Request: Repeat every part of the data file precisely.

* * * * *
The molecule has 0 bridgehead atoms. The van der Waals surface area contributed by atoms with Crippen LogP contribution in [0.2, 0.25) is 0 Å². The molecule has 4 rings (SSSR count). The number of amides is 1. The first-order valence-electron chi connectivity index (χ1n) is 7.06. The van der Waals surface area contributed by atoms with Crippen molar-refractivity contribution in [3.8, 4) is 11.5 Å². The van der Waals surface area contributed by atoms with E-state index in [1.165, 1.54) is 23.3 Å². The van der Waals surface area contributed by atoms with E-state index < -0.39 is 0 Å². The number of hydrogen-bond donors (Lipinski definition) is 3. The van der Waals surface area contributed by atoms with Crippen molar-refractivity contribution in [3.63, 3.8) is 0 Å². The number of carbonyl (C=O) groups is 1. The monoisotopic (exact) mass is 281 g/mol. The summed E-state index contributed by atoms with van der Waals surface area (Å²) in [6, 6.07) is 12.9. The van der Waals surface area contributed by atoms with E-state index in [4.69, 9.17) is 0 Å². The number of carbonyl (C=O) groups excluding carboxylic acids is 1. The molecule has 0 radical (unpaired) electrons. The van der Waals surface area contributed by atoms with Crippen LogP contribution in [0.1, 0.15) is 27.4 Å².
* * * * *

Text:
The molecule has 0 bridgehead atoms. The van der Waals surface area contributed by atoms with Crippen LogP contribution in [0.2, 0.25) is 0 Å². The molecule has 4 rings (SSSR count). The number of amides is 1. The first-order valence-electron chi connectivity index (χ1n) is 7.06. The van der Waals surface area contributed by atoms with Crippen molar-refractivity contribution in [3.8, 4) is 11.5 Å². The van der Waals surface area contributed by atoms with E-state index in [1.165, 1.54) is 23.3 Å². The van der Waals surface area contributed by atoms with E-state index < -0.39 is 0 Å². The number of hydrogen-bond donors (Lipinski definition) is 3. The van der Waals surface area contributed by atoms with Crippen molar-refractivity contribution in [3.63, 3.8) is 0 Å². The number of carbonyl (C=O) groups is 1. The monoisotopic (exact) mass is 281 g/mol. The summed E-state index contributed by atoms with van der Waals surface area (Å²) in [6, 6.07) is 12.9. The van der Waals surface area contributed by atoms with E-state index in [4.69, 9.17) is 0 Å². The number of carbonyl (C=O) groups excluding carboxylic acids is 1. The molecule has 0 radical (unpaired) electrons. The van der Waals surface area contributed by atoms with Crippen LogP contribution in [0.1, 0.15) is 27.4 Å².